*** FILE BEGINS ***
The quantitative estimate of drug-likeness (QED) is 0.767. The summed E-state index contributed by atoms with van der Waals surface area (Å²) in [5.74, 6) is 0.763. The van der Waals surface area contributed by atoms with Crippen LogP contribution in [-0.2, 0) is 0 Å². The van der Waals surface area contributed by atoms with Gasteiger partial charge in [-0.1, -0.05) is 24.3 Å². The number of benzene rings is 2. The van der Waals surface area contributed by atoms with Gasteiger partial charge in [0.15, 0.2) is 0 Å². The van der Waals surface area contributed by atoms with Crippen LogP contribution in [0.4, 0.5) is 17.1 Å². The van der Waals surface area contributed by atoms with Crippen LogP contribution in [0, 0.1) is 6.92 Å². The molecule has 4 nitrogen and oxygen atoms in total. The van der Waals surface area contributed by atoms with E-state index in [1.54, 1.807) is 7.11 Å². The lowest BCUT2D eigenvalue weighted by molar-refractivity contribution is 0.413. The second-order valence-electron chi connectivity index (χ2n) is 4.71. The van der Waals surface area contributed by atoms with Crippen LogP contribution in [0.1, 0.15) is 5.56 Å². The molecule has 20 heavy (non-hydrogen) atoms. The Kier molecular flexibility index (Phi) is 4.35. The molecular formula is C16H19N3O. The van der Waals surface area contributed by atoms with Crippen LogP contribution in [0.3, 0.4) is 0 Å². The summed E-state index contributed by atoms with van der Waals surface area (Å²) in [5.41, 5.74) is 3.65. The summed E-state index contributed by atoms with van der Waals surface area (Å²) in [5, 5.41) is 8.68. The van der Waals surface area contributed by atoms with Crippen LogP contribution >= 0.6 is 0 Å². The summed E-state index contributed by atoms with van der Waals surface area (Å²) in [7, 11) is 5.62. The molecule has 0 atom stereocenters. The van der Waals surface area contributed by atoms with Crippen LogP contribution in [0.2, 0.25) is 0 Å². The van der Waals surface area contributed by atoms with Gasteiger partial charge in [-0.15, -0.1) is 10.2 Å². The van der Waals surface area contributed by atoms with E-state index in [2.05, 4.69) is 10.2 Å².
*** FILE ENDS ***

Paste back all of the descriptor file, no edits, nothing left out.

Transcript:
The quantitative estimate of drug-likeness (QED) is 0.767. The summed E-state index contributed by atoms with van der Waals surface area (Å²) in [5.74, 6) is 0.763. The van der Waals surface area contributed by atoms with Crippen LogP contribution in [-0.2, 0) is 0 Å². The van der Waals surface area contributed by atoms with Gasteiger partial charge in [-0.1, -0.05) is 24.3 Å². The number of benzene rings is 2. The van der Waals surface area contributed by atoms with Gasteiger partial charge in [0.15, 0.2) is 0 Å². The van der Waals surface area contributed by atoms with Crippen LogP contribution in [0.4, 0.5) is 17.1 Å². The van der Waals surface area contributed by atoms with Crippen LogP contribution in [0, 0.1) is 6.92 Å². The molecule has 4 nitrogen and oxygen atoms in total. The van der Waals surface area contributed by atoms with E-state index in [1.54, 1.807) is 7.11 Å². The lowest BCUT2D eigenvalue weighted by molar-refractivity contribution is 0.413. The second-order valence-electron chi connectivity index (χ2n) is 4.71. The van der Waals surface area contributed by atoms with Crippen LogP contribution in [0.1, 0.15) is 5.56 Å². The molecule has 20 heavy (non-hydrogen) atoms. The Kier molecular flexibility index (Phi) is 4.35. The molecular formula is C16H19N3O. The van der Waals surface area contributed by atoms with Crippen LogP contribution in [0.3, 0.4) is 0 Å². The summed E-state index contributed by atoms with van der Waals surface area (Å²) in [5.41, 5.74) is 3.65. The summed E-state index contributed by atoms with van der Waals surface area (Å²) in [5, 5.41) is 8.68. The van der Waals surface area contributed by atoms with Crippen LogP contribution >= 0.6 is 0 Å². The summed E-state index contributed by atoms with van der Waals surface area (Å²) in [7, 11) is 5.62. The molecule has 0 atom stereocenters. The van der Waals surface area contributed by atoms with Crippen LogP contribution in [0.2, 0.25) is 0 Å². The van der Waals surface area contributed by atoms with Gasteiger partial charge in [-0.15, -0.1) is 10.2 Å². The van der Waals surface area contributed by atoms with E-state index in [2.05, 4.69) is 10.2 Å².